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The Sad Case of the Piddling Pup
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Thu Mar 04 2010, 10:23PM

Registered Member #3
Joined: Sun Feb 28 2010, 10:31PM
Posts: 122

The Sad Case of The Piddling Pup

The young woman, who was obviously pregnant, brought her six-week-old Yorkie in for its first inoculation. As usual with any new puppy-owner, I explained to her what was required over the next few months regarding inoculations, de-worming, training, etc.

She said: "I'm in big trouble Doc, I've got a small toddler, my next one is due in a month and this puppy is not potty trained! Can you help me to paper train her please?"

I'm always keen to help a pretty young lady, so I started asking her some questions:

" Where do you keep the puppy? In the house or outside?"

" Inside the kitchen, Doc. I barricade her in there otherwise she messes all over the apartment! If I leave her for a minute, she howls pitifully! Please tell me how to paper-train my puppy and stop her from crying all the time. She keeps us and the neighbours awake at night!"

She told me that they lived in a third-floor apartment and that it would be difficult for her to take her puppy outside.

" Is it completely impossible for you to take the puppy to do her business outside after a meal and a nap?"

" Yes it is impossible because I work during the day and I'm exhausted by the time I get home. Don't you want to show me how to paper-train her?" My heart sank. Paper-training is not usually recommended. Sooner or later the dog will have to go outside. Why train it to go inside the apartment and on paper at that? How can you expect a pup to distinguish between its special 'toilet' paper and any other paper that may be lying around? Unfortunately this lady was extremely stubborn. She was adamant that I had to teach her how to paper-train her pup.

I tried to convince her that perhaps for hygienic reasons she should think about giving the puppy back to the breeder because very soon she would have her hands very full with the new baby. Besides that, the baby would start crawling after a few months. Having dog poo and urine all over the kitchen floor was certainly not the best thing for a crawling baby to encounter. My personal view was that her husband had been rather foolish to have given her a pup for Christmas, under the circumstances. I began to suspect that she had probably nagged him for a puppy and that he had given in after many arguments. So now she couldn't back down and give up the puppy without losing face.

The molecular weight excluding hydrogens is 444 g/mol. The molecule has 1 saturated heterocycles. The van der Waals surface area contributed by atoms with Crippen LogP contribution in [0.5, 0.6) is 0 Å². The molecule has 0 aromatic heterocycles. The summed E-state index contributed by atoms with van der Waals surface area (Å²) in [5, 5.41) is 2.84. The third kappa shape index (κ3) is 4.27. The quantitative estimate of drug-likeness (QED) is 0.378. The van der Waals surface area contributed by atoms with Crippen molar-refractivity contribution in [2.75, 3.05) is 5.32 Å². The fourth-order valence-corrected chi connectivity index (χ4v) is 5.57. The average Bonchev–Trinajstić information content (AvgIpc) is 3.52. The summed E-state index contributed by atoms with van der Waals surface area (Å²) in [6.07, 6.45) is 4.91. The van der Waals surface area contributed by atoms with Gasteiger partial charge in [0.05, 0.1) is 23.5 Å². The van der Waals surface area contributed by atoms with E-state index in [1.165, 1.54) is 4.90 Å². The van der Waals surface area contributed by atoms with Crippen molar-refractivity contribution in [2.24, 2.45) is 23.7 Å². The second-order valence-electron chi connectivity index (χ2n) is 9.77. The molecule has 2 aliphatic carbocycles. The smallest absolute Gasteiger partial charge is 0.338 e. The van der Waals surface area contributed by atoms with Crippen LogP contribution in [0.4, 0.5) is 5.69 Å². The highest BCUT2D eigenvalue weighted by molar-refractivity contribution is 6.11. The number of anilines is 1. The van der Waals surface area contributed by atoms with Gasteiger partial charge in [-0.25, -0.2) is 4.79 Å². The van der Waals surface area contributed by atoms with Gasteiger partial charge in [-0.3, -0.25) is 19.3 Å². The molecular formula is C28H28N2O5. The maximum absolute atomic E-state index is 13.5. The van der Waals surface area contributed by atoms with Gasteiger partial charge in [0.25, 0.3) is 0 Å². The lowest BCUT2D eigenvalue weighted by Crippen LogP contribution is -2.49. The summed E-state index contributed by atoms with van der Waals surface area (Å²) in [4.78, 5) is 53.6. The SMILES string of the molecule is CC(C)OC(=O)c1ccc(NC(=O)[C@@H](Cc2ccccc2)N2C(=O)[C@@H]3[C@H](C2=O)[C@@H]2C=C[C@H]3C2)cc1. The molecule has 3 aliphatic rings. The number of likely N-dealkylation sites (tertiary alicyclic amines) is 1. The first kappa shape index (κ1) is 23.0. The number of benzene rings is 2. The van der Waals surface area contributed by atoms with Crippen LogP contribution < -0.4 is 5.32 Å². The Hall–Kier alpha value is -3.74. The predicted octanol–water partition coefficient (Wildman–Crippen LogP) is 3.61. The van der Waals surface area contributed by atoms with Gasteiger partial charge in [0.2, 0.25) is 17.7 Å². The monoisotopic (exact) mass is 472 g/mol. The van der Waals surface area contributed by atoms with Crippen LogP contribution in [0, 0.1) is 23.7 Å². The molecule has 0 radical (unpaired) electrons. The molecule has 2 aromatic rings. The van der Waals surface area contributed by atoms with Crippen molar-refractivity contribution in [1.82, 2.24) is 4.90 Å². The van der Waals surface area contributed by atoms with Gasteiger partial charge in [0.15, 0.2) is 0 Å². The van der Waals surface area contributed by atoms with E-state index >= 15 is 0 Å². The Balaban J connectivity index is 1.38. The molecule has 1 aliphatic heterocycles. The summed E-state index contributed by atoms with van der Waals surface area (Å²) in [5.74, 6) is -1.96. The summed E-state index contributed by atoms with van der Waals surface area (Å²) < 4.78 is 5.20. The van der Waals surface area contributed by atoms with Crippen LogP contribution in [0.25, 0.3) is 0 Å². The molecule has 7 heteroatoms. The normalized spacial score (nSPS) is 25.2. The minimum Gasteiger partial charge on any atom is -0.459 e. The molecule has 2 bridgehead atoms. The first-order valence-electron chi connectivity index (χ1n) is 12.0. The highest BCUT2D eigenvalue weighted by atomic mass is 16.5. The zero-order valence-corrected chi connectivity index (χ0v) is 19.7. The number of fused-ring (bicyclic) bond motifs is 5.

She actually became very cross with me for making such a 'cruel' suggestion - which made me feel a twinge of sympathy for her husband. I gave her the best advice I could, under the circumstances. She followed my advice and three weeks later, when she came in for her puppy's second inoculation, she was smiling from ear to ear and thanked me profusely for my advice.

[ Edited Thu Mar 11 2010, 08:45PM ]
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Thu Mar 11 2010, 08:47PM

Registered Member #3
Joined: Sun Feb 28 2010, 10:31PM
Posts: 122

This is the advice I gave my client:

"You are obviously dead-set against teaching your pup to go outside to do her business. I can understand this, but please remember that I think this would be a better solution than the one I'm going to suggest to you!"

She said with a frown, "Listen Doc, I'm not going to do that. It's not practical for me, so you may as well tell me how to paper train my pup!"

I told her, "I don't think paper training is the best solution, but a slight modification of paper training may work."

Her face brightened immediately.

I explained, "The first thing you'll have to do is to get your husband to make a wooden crate for your puppy to sleep in. The crate should be about 3 ft (92cm) x 3 ft. It should have a base covered with waterproof material and be easily washable. The sides must be high enough to stop the pup from getting out by herself. Place a nice soft pillow at the bottom of the crate and put all her toys in there as well.

"The second thing your husband will have to do is make a slightly smaller crate, say with a 2ft (61cm) x 2ft base and 3inch (7.5cm) sides. You should line this second crate with impermeable plastic and place some cat litter (preferably the clumping kind) inside. This litter tray should be placed as far away from the "bed" crate as possible.